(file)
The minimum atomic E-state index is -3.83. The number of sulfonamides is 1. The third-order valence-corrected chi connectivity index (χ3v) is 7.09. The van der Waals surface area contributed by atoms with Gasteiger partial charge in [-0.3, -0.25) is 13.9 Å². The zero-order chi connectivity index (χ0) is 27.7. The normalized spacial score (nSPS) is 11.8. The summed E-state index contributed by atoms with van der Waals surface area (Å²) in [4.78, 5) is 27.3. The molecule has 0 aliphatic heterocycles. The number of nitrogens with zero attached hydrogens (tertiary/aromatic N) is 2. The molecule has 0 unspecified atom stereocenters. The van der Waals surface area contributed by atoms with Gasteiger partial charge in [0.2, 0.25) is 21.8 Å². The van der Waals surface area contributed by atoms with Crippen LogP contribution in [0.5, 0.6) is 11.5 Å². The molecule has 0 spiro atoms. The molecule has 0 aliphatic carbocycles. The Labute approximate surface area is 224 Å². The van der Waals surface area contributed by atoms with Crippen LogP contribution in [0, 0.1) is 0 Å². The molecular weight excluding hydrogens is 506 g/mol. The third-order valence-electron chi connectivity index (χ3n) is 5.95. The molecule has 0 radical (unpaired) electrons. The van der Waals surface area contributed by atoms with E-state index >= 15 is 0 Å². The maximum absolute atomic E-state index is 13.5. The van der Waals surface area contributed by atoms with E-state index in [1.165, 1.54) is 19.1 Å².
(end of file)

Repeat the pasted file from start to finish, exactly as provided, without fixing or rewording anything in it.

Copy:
The minimum atomic E-state index is -3.83. The number of sulfonamides is 1. The third-order valence-corrected chi connectivity index (χ3v) is 7.09. The van der Waals surface area contributed by atoms with Gasteiger partial charge in [-0.3, -0.25) is 13.9 Å². The zero-order chi connectivity index (χ0) is 27.7. The normalized spacial score (nSPS) is 11.8. The summed E-state index contributed by atoms with van der Waals surface area (Å²) in [4.78, 5) is 27.3. The molecule has 0 aliphatic heterocycles. The number of nitrogens with zero attached hydrogens (tertiary/aromatic N) is 2. The molecule has 0 unspecified atom stereocenters. The van der Waals surface area contributed by atoms with Gasteiger partial charge in [0.2, 0.25) is 21.8 Å². The van der Waals surface area contributed by atoms with Crippen LogP contribution in [0.5, 0.6) is 11.5 Å². The molecule has 0 spiro atoms. The molecule has 0 aliphatic carbocycles. The Labute approximate surface area is 224 Å². The van der Waals surface area contributed by atoms with Crippen LogP contribution in [0, 0.1) is 0 Å². The molecular weight excluding hydrogens is 506 g/mol. The third-order valence-electron chi connectivity index (χ3n) is 5.95. The molecule has 0 radical (unpaired) electrons. The van der Waals surface area contributed by atoms with E-state index >= 15 is 0 Å². The maximum absolute atomic E-state index is 13.5. The van der Waals surface area contributed by atoms with E-state index in [1.165, 1.54) is 19.1 Å².